The good, the bad, and the bear

by Nathan Serwold, Staff

Content Warning: Drug use, overdose, light movie spoilers, un-detailed descriptions of gore

Lions, tigers and bears, oh my! Well, mostly bears. Actually, only bears. “Cocaine Bear” tells the hilarious, gory, and suspenseful tale of a bear that ingested a large portion of 70 lbs of lost cocaine dropped from the sky by drug lord Andrew C. Thorton II. While the film is based on the somber true story of a Tennessee black bear who tragically overdosed on cocaine, the plot is wholly fictitious. 

“Cocaine Bear” is not a traditional horror film. Written by actor-turned-director, Elizabeth Banks, the film is mainly focused on the comedy aspect, despite the inclusion of light gore and occasional moments of fleeting suspense. Overall, I enjoyed the film, and there were more things to love than to hate. Still, the film doesn’t bring the charm of Bank’s performance as Effie Trinket in “The Hunger Games,” and I know she has greater things coming.

First, let’s start with the characters. I felt that all of the characters had realistic relationships, and a lot of their stories felt real. These could be real people, and I thoroughly enjoyed the clever writing and delivery on each line spoken by the actors. That being said, the sheer size of the cast and the run-on side plots left a lot of character building to be desired. Most characters got no explanation for why they acted certain ways, and many plotlines were left unfinished, my least favorite being a gang of three teenage boys who terrorize the national park for seemingly no reason. However, the more relevant characters brought a lot to the movie, and I found myself glad many of my favorite characters survived the ordeal.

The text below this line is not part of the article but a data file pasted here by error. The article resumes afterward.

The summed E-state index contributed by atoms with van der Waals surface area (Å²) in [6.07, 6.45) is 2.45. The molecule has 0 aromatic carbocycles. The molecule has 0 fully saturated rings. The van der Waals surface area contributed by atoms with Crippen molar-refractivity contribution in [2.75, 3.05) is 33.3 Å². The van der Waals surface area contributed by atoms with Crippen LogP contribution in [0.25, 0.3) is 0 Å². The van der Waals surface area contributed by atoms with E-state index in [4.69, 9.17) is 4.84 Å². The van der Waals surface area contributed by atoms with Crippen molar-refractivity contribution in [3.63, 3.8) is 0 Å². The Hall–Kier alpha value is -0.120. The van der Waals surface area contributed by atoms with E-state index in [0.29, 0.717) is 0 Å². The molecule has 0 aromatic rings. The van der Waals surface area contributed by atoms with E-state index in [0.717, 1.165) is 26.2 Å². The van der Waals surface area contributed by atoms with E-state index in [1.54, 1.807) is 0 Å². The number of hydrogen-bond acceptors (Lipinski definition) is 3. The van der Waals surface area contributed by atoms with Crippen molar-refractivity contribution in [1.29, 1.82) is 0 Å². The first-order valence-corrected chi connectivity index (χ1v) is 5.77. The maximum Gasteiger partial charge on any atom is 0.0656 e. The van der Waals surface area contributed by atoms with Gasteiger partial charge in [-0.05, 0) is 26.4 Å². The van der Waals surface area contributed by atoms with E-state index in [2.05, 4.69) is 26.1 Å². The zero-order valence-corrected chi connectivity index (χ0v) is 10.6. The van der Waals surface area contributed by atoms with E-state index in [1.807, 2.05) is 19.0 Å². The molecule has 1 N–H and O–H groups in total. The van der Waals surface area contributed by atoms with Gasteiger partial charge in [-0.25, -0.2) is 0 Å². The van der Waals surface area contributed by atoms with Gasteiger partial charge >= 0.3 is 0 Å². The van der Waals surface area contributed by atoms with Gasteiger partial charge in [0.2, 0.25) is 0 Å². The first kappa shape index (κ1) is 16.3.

The production of the film is one of its best parts. “Cocaine Bear” is a film full of beautiful forest scenery, and is one of the prettiest movies I have seen in a while. Pans across the Tennessee wilderness bring the story to life, and the setting of the movie brings much to the plot as well. The film is full of tense scenes, and uses the forest to conceal the bear in a way that feels realistic. I didn’t like that many of the bear’s scenes didn’t actually feature the bear at all, though this was likely due to budget constraints. Another thing I disliked was the monotonous use of the one CG leg they seemed to have access to. This did, however, bring a pleasant, yet gory surprise when one character was left decapitated. In scenes that did feature appearances of the bear, its CGI looked phenomenal and I only wish I could have seen it more. 

I have never been a fan of horror and slasher movies, and I often struggle with what I like to call movie anxiety, where movies bring out my anxious habits such as gnawing at my fingernails. That being said, that was not an issue with “Cocaine Bear,” and I believe this movie can be enjoyed regardless of one’s thoughts on the horror genre. Comedy is where this movie shines, and many scenes left the whole theater chuckling. My biggest piece of advice would be to watch the trailer. If it looks like something you might like? Watch it. The movie is everything it promised, albeit not much more. 

My two biggest issues with the movie are as follows. There weren’t enough animals, and the majority of the movie is simply a little bland. The movie takes place in a forest. The whole premise of the movie is that an animal snarfed down millions of dollars of cocaine, and yet, throughout the entire movie, there are three different species of animal shown. Three scenes containing a small dog, the main bear and later, her two cubs, and a herd of sheep right before the end credits. Neither the sheep nor the dog brought anything to the movie, and the only animals in the entire forest were the main bears. With how nice the bear CGI looked, I was really looking forward to seeing a deer or some wild bunnies or just something. Instead, I got the same bear, over and over again. 

Despite all of the things I disliked, I left the theater enthused. In reflection, though, I found myself neither regretting the time I spent on it, nor did I find myself thinking that I would need to watch it again. It’s a fun laugh with your friends, but don’t take any young kids or anyone too sensitive to blood and gore. 0/10 date idea. On all other fronts, a solid 6.5/10. 

“Cocaine Bear” is rated R, in theaters now and available to rent ($20) on some platforms.